En Route: A Career Blog

Tried and True Tips to Improve Your Resume

AUTHOR: Darlene Zambruski
CATEGORY:
POSTED: April 12, 2013 at 9:23 am

I recently watched a YouTube video 10 Resume Tips, Improving Your Resume & CV – Advice From Justin.

He provided solid tips, including the following:

Each resume and cover letter should be tailored to each position sought

  • Never make the mistake of creating one resume and cover letter then sending it to 10, 50, 100 or more job openings. You won’t get an interview that way. You must convince the hiring manager that you are the perfect candidate for the position. The only way to do that is to tailor each resume/cover letter for that particular opening.

Include a compelling cover letter in your professional employment package

  • A well-written cover letter allows you to immediately prove to the hiring manager that you are the ideal candidate. The best way to do this is to use the T-style cover letter. In it, you have two tables. The one on the left states the position’s responsibilities. The one on the right dovetails your knowledge/skills/abilities to the responsibilities. It’s a great visual representation of your worth.

Begin your resume with a strong opening summary

  • Objectives are out. They tell the hiring manager what the candidate wants – not what the candidate can do for the company. This is an important distinction. Qualifications summaries should again paint you as the perfect candidate for the position. Include one, preferably two, recent/relevant/quantified accomplishments to support your claims. It’s not enough to write, “Proven expertise in X, Y, Z.” That’s your opinion. It’s better to write, “Proven expertise in X, Y, Z, as evidenced by (then state the accomplishment that proves what you’ve claimed).”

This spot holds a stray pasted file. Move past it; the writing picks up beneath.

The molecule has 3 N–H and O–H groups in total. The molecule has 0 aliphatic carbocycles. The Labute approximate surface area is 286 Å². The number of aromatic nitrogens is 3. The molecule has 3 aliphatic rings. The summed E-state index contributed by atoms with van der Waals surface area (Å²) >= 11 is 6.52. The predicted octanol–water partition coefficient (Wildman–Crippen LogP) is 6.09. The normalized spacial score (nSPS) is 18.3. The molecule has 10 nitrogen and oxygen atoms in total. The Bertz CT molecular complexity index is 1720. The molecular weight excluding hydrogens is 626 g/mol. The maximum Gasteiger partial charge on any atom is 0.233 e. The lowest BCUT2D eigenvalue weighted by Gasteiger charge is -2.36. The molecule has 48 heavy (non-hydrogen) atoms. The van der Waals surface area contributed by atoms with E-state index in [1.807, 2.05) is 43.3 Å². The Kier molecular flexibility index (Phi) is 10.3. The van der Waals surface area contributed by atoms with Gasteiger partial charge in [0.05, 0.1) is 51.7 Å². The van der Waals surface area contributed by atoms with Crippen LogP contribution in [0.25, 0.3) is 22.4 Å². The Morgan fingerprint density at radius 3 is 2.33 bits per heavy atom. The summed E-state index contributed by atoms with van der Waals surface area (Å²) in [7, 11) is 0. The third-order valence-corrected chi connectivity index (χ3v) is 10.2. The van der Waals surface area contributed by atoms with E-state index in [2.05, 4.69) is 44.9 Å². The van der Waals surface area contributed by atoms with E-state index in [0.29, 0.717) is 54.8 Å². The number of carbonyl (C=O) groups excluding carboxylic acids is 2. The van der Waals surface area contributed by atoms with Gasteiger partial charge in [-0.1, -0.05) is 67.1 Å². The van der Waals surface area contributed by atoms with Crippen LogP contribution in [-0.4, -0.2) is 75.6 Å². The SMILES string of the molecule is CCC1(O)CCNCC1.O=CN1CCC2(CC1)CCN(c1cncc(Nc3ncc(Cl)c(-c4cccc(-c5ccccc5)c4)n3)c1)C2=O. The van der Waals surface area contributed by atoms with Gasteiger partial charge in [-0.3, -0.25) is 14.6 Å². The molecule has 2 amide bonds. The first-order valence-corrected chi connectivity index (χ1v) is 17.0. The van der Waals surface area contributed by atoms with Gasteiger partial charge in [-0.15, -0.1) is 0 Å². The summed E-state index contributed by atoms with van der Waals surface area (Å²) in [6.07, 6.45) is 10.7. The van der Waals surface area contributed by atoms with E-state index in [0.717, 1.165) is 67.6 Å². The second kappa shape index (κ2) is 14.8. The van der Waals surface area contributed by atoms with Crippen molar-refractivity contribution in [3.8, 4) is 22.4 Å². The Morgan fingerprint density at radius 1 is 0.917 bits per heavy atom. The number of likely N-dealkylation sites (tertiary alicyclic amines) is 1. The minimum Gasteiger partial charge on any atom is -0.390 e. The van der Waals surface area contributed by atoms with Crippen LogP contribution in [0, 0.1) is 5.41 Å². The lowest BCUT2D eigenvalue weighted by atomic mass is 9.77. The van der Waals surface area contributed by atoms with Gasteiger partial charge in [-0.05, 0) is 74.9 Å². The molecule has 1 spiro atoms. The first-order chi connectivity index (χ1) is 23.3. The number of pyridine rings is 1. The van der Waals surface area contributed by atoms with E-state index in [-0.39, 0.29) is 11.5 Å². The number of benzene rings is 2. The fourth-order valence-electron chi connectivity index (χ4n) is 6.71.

Results are all that matter

  • Hiring managers aren’t interested in tasks. They want to know the results of those tasks. For example, an administrative assistant may write, “Reorganized file system.” All that states to the hiring manager is that the individual did the job. Nothing more. It’s better to show results, such as, “Increased department productivity 37% by reorganizing files.” Always include results.

Your documents must be error free

  • You may have stellar credentials and outstanding accomplishments. However, if your resume and cover letter have spelling or grammatical errors you won’t be considered for the position. Use spell and grammar check. Proofread carefully

Feeling daunted at having to create a cover letter, resume, or LinkedIn profile? Our certified writers excel in 40+ industries and can provide cover letters and resumes that will get you the interview. We also offer interview coaching services through JobInterviewEdge.